Microsoft offers line of entry-level servers

Apr 02, 2009 By Benjamin J. Romano

Microsoft is introducing a new low-price, entry-level server for small businesses with fewer than 15 employees as a way to introduce them to the company's broader server-software line and address falling server-hardware prices.

"If somebody can buy a $500 server, they're a little loath to spend $500 for the server-operating system that goes with it," Microsoft CEO Steve Ballmer said last month, explaining the new version of Server to financial analysts.

Windows Server 2008 Foundation is designed to address a huge market of small businesses, relatively few of which currently use for running applications and managing data. Of an estimated 39 million small businesses globally, only 30 percent have a server, according to Microsoft's research.

makers Dell, IBM, Acer and others will sell the low-functionality preinstalled on a server with a single processor for less than $1,000, said Bill Hilf, general manager of Windows Server marketing. Microsoft's current Small Business Server, designed for companies with up to 75 employees and including features such as integrated e-mail, starts at that price for the software alone.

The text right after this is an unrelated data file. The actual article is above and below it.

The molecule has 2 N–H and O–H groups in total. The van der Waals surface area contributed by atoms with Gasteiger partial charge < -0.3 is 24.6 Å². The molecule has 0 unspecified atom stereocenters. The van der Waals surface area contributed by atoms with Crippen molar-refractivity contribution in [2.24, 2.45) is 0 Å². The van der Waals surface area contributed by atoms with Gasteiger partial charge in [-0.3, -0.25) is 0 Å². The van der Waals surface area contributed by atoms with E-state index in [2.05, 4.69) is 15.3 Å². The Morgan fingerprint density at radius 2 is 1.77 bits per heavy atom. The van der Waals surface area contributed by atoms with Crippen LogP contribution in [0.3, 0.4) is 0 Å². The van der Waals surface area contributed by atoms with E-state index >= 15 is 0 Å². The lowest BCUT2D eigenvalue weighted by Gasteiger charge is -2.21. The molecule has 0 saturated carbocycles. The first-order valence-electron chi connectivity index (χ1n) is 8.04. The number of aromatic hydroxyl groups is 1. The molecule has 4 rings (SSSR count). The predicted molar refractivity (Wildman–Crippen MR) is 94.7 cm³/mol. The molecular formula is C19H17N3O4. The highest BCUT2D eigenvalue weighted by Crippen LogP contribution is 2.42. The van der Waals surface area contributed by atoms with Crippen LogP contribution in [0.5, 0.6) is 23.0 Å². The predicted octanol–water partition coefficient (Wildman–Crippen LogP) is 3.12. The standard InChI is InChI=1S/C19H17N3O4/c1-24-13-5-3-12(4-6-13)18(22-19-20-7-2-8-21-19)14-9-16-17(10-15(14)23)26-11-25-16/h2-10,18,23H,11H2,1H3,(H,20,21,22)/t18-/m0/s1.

Many small businesses get by now without traditional servers, which have largely been the province of big corporations. Small shops use so-called "sneaker nets," moving data from one PC to another by burning documents and photos onto physical media - a DVD or USB thumb drive - and carrying them where they need to go. Others repurpose a standard PC as a server, Hilf said.

These methods are inefficient and make data and applications more difficult to manage, Hilf said. The Foundation server provides "a first step to a more sophisticated and more efficient way to run their business."

Cloud computing, in which a business' data and applications are hosted remotely by a third party and accessed online, could be an alternative to servers for small businesses in the future. But right now, Hilf said, even large, sophisticated companies are "not moving full-bore to the cloud. ... The small businesses are still a ways away from that."

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(c) 2009, The Seattle Times.
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